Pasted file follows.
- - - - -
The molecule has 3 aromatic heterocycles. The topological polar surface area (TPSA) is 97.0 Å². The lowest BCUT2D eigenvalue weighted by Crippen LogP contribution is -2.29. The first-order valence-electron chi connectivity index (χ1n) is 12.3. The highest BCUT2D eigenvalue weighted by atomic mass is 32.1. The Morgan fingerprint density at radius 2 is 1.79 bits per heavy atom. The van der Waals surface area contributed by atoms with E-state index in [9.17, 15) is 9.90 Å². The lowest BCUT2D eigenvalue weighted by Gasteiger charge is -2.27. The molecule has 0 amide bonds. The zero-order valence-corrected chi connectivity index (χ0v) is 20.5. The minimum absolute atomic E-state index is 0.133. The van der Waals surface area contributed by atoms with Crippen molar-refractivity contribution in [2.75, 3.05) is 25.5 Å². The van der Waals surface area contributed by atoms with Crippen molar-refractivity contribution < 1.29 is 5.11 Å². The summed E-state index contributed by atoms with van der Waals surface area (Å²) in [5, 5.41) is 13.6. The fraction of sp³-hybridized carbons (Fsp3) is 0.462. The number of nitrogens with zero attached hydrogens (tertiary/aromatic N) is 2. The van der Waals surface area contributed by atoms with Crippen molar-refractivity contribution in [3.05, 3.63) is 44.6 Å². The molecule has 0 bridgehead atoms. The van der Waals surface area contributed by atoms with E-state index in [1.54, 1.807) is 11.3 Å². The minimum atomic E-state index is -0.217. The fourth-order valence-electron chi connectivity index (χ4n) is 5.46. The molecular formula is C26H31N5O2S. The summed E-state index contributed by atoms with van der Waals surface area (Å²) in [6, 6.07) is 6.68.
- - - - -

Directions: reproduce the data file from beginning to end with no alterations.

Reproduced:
The molecule has 3 aromatic heterocycles. The topological polar surface area (TPSA) is 97.0 Å². The lowest BCUT2D eigenvalue weighted by Crippen LogP contribution is -2.29. The first-order valence-electron chi connectivity index (χ1n) is 12.3. The highest BCUT2D eigenvalue weighted by atomic mass is 32.1. The Morgan fingerprint density at radius 2 is 1.79 bits per heavy atom. The van der Waals surface area contributed by atoms with E-state index in [9.17, 15) is 9.90 Å². The lowest BCUT2D eigenvalue weighted by Gasteiger charge is -2.27. The molecule has 0 amide bonds. The zero-order valence-corrected chi connectivity index (χ0v) is 20.5. The minimum absolute atomic E-state index is 0.133. The van der Waals surface area contributed by atoms with Crippen molar-refractivity contribution in [2.75, 3.05) is 25.5 Å². The van der Waals surface area contributed by atoms with Crippen molar-refractivity contribution < 1.29 is 5.11 Å². The summed E-state index contributed by atoms with van der Waals surface area (Å²) in [5, 5.41) is 13.6. The fraction of sp³-hybridized carbons (Fsp3) is 0.462. The number of nitrogens with zero attached hydrogens (tertiary/aromatic N) is 2. The van der Waals surface area contributed by atoms with Crippen molar-refractivity contribution in [3.05, 3.63) is 44.6 Å². The molecule has 0 bridgehead atoms. The van der Waals surface area contributed by atoms with E-state index in [1.54, 1.807) is 11.3 Å². The minimum atomic E-state index is -0.217. The fourth-order valence-electron chi connectivity index (χ4n) is 5.46. The molecular formula is C26H31N5O2S. The summed E-state index contributed by atoms with van der Waals surface area (Å²) in [6, 6.07) is 6.68.